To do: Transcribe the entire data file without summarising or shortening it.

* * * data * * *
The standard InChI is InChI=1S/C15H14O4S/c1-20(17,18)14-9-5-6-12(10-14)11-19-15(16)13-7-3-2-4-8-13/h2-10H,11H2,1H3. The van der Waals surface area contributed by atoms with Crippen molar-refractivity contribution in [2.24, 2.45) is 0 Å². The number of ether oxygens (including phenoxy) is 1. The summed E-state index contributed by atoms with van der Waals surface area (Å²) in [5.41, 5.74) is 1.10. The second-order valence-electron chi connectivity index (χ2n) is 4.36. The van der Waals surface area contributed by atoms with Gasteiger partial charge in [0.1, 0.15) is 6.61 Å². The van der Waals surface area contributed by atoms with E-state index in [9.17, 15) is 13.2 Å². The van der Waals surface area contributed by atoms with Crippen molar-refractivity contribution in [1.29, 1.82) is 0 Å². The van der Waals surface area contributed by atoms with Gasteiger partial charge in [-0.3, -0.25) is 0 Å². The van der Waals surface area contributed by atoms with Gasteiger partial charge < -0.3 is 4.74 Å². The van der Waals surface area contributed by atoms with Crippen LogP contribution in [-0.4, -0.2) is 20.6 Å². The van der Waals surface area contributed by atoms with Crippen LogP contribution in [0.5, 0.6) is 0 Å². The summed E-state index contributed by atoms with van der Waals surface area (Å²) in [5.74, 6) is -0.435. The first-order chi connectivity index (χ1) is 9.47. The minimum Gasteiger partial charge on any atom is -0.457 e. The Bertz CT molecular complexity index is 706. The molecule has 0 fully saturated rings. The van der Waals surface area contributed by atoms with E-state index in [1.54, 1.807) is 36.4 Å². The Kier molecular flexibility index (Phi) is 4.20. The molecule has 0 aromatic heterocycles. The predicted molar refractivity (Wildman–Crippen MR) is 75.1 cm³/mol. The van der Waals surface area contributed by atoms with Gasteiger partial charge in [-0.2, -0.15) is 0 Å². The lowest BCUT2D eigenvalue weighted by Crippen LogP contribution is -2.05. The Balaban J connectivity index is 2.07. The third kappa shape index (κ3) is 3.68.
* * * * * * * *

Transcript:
The standard InChI is InChI=1S/C15H14O4S/c1-20(17,18)14-9-5-6-12(10-14)11-19-15(16)13-7-3-2-4-8-13/h2-10H,11H2,1H3. The van der Waals surface area contributed by atoms with Crippen molar-refractivity contribution in [2.24, 2.45) is 0 Å². The number of ether oxygens (including phenoxy) is 1. The summed E-state index contributed by atoms with van der Waals surface area (Å²) in [5.41, 5.74) is 1.10. The second-order valence-electron chi connectivity index (χ2n) is 4.36. The van der Waals surface area contributed by atoms with Gasteiger partial charge in [0.1, 0.15) is 6.61 Å². The van der Waals surface area contributed by atoms with E-state index in [9.17, 15) is 13.2 Å². The van der Waals surface area contributed by atoms with Crippen molar-refractivity contribution in [1.29, 1.82) is 0 Å². The van der Waals surface area contributed by atoms with Gasteiger partial charge in [-0.3, -0.25) is 0 Å². The van der Waals surface area contributed by atoms with Gasteiger partial charge < -0.3 is 4.74 Å². The van der Waals surface area contributed by atoms with Crippen LogP contribution in [-0.4, -0.2) is 20.6 Å². The van der Waals surface area contributed by atoms with Crippen LogP contribution in [0.5, 0.6) is 0 Å². The summed E-state index contributed by atoms with van der Waals surface area (Å²) in [5.74, 6) is -0.435. The first-order chi connectivity index (χ1) is 9.47. The minimum Gasteiger partial charge on any atom is -0.457 e. The Bertz CT molecular complexity index is 706. The molecule has 0 fully saturated rings. The van der Waals surface area contributed by atoms with E-state index in [1.54, 1.807) is 36.4 Å². The Kier molecular flexibility index (Phi) is 4.20. The molecule has 0 aromatic heterocycles. The predicted molar refractivity (Wildman–Crippen MR) is 75.1 cm³/mol. The van der Waals surface area contributed by atoms with Gasteiger partial charge in [-0.2, -0.15) is 0 Å². The lowest BCUT2D eigenvalue weighted by Crippen LogP contribution is -2.05. The Balaban J connectivity index is 2.07. The third kappa shape index (κ3) is 3.68.